There’s lots of talk these days about the costs of travel, both financial and environmental. We’ve all watched as the price of oil has see-sawed up and down, wreaking havoc on road trip plans, airline fuel surcharges, and the like. Similarly, for those of us that care about the future of this planet (I hope that’s everyone?), we’re also concerned about limiting our carbon emissions while pursuing our travel passions. Or, the case of flying to Buffalo to see your in-laws over Christmas, your travel “responsibilities.”
Yes, we can reduce unnecessary business travel by having more phone calls and video conferences. And yes, we can take public transit and drive hybrid cars to reduce our carbon footprint while traveling. However, amidst all this hubbub, it’s also wise to consider a basic thing every traveler can do to save some green (i.e., reduce their carbon output and save some cold, hard cash). What’s that one simple thing? PLAN YOUR TRIP.
Wherever you’re going, managing your itinerary using some proximity-enabled planning tools can ensure that you spend less time in the car (or on the bus, the train, or the plane), and more time exploring or spending time with friends and family. This is one area that’s often overlooked when it comes to green travel — one of the best ways to limit your carbon footprint is to limit the amount of transport you need while you’re on your trip, not just when you traveling there and back. With sites like NileGuide, you can easily use distance-based filtering/sorting and maps to group nearby places together in your itinerary. For example, you might find a restaurant around the corner from your hotel, eliminating the need for a taxi (on NileGuide, you can do this using our “Distance From” sorting). Similarly, you might find a bar near a hiking trailhead, meaning you won’t have to make a special trip to go out of your way for that post-workout beer. Either way, you’re saving green. Likewise, you might choose to spend an entire day in Santa Monica, and then a separate day in Hollywood, rather than jumping around Los Angeles and wasting time and money. Or, at the highest level, you might find that it makes more sense to go from Florence to Rome to the Amalfi Coast, rather than starting in Rome, and then driving up to Florence and then all the way back down to Amalfi.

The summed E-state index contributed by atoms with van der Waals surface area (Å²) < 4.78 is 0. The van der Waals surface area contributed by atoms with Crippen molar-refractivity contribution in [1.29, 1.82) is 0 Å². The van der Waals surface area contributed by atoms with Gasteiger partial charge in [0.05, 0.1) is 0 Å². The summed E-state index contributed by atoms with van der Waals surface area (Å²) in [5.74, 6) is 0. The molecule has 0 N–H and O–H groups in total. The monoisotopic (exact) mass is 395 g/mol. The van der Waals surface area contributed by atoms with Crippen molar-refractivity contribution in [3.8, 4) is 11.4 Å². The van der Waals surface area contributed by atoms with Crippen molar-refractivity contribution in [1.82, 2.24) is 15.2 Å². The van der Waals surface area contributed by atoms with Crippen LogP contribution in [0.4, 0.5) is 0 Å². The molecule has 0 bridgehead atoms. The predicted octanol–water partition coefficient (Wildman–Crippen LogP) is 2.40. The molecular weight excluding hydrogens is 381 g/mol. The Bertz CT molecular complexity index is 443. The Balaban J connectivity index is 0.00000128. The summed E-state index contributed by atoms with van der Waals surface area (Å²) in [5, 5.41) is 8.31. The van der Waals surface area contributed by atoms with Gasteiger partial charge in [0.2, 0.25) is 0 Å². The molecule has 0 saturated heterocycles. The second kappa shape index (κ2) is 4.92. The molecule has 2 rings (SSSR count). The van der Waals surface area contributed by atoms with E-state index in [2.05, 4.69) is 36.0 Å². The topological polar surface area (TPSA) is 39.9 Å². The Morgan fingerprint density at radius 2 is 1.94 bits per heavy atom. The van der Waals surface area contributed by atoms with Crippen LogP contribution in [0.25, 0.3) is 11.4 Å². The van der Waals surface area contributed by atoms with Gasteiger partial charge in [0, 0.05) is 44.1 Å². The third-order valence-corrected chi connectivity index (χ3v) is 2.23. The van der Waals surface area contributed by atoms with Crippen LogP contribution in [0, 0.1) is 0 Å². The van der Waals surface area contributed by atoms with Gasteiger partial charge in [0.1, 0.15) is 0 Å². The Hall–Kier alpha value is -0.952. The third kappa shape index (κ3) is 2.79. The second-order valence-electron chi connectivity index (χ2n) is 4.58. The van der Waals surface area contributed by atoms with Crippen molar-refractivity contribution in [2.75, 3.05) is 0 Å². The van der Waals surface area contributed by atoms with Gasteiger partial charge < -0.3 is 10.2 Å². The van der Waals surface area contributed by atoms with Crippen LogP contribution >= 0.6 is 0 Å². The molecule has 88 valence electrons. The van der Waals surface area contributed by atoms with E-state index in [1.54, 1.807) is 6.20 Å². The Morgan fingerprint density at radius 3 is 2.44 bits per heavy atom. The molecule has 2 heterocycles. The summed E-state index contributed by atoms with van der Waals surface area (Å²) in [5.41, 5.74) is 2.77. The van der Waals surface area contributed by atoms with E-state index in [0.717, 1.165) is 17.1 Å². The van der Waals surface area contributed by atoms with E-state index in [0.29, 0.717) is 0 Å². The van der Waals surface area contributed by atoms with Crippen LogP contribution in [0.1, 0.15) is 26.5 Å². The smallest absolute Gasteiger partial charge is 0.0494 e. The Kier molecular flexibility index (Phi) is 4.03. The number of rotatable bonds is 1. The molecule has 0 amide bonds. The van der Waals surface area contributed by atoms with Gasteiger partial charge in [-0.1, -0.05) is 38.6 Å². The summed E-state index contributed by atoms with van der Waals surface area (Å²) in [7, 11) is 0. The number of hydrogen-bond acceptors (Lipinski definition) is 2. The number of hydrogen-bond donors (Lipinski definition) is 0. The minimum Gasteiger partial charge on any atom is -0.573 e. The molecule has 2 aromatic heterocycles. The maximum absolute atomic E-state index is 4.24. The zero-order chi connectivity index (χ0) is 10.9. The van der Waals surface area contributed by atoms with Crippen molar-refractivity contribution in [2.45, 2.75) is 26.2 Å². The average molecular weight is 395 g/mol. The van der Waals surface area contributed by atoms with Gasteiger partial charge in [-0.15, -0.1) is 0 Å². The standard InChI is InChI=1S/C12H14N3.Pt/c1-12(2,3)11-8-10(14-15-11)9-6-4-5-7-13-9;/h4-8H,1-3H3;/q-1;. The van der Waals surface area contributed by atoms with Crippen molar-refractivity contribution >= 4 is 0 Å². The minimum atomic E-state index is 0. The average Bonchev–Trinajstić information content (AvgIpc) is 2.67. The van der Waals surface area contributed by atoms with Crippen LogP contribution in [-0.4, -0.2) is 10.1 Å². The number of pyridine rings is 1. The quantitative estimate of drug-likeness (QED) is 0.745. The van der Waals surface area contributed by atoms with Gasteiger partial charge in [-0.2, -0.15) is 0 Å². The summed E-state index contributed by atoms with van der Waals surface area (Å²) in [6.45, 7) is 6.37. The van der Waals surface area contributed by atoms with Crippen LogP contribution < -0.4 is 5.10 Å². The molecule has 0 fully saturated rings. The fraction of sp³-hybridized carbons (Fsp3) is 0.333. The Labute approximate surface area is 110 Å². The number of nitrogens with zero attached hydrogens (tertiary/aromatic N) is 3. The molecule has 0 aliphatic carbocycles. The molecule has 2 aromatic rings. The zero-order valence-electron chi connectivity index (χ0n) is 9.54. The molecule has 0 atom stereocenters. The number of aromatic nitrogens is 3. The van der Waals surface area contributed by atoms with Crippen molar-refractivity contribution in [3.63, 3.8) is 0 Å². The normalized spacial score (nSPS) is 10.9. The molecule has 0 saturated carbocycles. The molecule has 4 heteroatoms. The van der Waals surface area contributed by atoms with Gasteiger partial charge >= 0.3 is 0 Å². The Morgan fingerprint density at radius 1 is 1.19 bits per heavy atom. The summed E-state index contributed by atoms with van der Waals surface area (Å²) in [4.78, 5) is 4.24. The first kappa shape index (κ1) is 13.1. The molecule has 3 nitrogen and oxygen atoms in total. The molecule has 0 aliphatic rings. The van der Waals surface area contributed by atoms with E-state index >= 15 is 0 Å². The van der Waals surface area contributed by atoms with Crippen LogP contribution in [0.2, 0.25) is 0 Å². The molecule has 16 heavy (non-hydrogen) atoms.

Ultimately, it matters both how you get somewhere, and how you travel once you’re there. It’s best to consider both as you strive to be a good travel citizen.